Unlocking the stored up potential of cultural routes

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Cultural routes are becoming increasingly important for attracting widespread media and traveler attention and re-igniting interest in ancient cultures and traditions along mostly forgotten corridors. These “signature” cultural routes are helping destinations to further distinguish themselves, to re-invigorate rural areas, to stimulate product innovation and to create renewed value and interest in once important paths.

So important are cultural routes that the World Tourism Organization (UNWTO) in cooperation with the Tourism Agency of the Balearic Islands (ATB) recently released the Global Report on Cultural Routes and Itineraries, which provides key information about current trends and presents case studies in the field of the development of cultural routes, with an emphasis on the importance of protecting, preserving and conserving these itineraries.

What’s more, local communities and public- and private-sector stakeholders alike are taking notice and waking up to the stored potential these routes hold. Here are a few examples and what some experts tied to these projects have to say about developing cultural routes.

Destinations can also promote and protect local heritage and customs among the route. According to the TripAdvisor Travel Trends for the Silk Road survey, the top SR experiences visitors crave are: exploring ancient cities (62%), visiting UNESCO World Heritage sites (60%), trying local cuisine (50%) and shopping in bazaars (44%). However, there’s still a significant gap in what is perceived as a Silk Road destination (China, Mongolia, Central Asia), and destinations travellers are actually visiting(southern Europe, Egypt, Turkey, China, Israel).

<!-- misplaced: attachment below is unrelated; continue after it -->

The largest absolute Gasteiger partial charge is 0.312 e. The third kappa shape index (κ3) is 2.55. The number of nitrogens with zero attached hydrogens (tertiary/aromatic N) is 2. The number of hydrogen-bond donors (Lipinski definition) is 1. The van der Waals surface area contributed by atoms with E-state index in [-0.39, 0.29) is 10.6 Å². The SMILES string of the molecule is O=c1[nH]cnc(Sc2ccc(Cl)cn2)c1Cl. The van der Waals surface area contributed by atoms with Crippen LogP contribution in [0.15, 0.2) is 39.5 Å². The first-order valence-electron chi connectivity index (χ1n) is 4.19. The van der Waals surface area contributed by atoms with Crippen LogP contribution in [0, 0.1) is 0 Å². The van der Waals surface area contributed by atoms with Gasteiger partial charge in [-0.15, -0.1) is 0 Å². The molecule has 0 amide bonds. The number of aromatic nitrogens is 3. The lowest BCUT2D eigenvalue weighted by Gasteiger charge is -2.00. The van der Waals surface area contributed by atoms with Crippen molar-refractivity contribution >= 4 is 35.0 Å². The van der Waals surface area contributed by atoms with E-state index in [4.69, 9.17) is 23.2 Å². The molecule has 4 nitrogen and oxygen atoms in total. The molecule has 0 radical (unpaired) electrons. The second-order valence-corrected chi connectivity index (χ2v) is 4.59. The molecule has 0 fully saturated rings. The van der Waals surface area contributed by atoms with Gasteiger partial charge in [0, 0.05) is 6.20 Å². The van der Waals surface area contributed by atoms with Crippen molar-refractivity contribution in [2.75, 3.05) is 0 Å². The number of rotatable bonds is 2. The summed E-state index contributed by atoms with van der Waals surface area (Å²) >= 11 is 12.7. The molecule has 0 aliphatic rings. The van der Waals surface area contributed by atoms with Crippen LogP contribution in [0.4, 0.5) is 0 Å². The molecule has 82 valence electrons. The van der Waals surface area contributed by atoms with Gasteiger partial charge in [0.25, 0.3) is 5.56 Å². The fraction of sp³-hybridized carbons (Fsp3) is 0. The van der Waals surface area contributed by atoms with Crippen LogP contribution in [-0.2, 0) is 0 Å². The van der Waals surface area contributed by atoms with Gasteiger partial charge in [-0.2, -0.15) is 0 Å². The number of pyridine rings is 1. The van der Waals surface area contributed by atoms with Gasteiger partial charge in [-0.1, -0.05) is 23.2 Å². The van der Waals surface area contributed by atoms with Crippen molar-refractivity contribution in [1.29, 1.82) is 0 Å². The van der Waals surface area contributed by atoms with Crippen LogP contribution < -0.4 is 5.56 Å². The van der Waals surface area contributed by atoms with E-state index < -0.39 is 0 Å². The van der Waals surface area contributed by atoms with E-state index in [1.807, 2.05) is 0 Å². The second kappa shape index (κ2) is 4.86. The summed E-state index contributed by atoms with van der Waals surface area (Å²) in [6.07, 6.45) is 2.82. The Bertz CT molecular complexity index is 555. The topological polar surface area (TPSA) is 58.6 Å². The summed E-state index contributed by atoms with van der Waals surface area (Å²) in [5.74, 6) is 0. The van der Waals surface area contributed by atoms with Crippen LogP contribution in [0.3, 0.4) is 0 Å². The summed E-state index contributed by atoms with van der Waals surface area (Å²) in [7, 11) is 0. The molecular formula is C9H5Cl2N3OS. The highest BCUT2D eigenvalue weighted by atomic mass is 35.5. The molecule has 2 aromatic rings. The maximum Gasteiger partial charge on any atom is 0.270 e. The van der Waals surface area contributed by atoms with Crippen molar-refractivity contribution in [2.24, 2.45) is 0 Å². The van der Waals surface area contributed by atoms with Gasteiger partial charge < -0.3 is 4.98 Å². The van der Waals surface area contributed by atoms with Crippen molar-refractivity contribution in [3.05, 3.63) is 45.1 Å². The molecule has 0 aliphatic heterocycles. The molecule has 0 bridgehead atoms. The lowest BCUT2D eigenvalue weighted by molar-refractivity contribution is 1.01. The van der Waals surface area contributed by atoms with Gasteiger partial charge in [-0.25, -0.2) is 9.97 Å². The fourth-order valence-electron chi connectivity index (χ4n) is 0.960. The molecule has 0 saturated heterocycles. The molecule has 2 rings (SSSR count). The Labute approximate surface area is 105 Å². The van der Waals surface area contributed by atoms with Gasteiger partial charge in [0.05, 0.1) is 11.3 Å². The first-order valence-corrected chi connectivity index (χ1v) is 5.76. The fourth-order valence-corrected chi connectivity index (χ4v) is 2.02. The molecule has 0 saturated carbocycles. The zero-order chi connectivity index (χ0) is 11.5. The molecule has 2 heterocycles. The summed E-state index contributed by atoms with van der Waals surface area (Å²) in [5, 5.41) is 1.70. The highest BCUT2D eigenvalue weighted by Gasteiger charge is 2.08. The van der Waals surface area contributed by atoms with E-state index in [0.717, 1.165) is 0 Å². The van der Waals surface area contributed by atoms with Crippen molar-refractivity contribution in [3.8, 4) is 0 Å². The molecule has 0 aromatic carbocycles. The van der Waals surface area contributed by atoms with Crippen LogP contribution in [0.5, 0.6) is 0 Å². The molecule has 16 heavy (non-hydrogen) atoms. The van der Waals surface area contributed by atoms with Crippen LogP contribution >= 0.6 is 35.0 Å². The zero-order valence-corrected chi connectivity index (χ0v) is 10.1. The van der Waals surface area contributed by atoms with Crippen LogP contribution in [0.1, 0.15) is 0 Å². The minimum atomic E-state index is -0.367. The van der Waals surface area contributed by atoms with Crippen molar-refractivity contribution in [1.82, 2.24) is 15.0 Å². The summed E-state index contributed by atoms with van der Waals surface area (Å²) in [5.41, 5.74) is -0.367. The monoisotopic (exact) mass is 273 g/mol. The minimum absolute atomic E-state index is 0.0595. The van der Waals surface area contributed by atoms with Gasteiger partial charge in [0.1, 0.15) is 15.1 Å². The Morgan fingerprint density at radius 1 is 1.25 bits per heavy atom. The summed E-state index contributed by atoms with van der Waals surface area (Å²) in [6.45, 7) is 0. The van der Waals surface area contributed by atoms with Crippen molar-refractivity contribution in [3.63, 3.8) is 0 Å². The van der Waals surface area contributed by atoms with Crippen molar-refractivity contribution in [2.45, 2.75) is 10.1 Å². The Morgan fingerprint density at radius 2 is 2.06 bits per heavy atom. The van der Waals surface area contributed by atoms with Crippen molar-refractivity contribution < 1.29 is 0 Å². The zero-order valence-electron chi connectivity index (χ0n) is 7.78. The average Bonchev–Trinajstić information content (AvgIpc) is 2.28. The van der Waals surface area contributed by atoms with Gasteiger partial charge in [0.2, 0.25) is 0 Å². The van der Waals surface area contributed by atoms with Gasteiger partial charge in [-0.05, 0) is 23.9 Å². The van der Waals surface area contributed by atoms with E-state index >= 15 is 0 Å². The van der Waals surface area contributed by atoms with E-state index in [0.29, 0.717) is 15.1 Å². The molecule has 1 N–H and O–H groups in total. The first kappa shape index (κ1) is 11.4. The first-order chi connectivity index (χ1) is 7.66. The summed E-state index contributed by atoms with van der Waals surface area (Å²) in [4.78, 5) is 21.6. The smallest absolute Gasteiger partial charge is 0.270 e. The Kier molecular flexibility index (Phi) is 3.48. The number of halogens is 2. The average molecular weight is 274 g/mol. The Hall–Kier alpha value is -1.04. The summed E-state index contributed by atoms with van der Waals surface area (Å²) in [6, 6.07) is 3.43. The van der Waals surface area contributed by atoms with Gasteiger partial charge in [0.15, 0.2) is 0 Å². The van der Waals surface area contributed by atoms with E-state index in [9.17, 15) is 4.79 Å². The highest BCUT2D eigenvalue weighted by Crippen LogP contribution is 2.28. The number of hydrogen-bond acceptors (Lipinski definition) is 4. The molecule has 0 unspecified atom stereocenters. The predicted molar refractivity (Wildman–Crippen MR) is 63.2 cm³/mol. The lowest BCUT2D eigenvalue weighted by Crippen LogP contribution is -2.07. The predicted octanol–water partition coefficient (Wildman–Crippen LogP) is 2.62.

Infrastructure and visas can be a challenge in lesser-developed regions. The TripAdvisor survey claims that 41% would be more likely travel to the Central Asia section if they could get a multiple-country visa (though 71% say visas do not impact their destination choice). Some SR countries have lightened visa requirements for European and North American tourists, but not for ‘less traditional’ source markets such as Asia or Africa.

“One of the main challenges for all routes is to attract the new generations without falling prey to mass tourism,” saysATTA’s Manal Kelig, Executive Director of the MENA region. “The goal is to raise curiosity and foster educational growth while sharing the importance of these routes. I think that will make people more sensitive and sustainable travellers, harming areas as little as possible. And routes need to be authentic; we can’t keep staging experiences. Today’s traveller can tell if something is authentic or not.”

Read the original article: Unlocking the Stored Up Potential of Cultural Routes | Adventure Travel News

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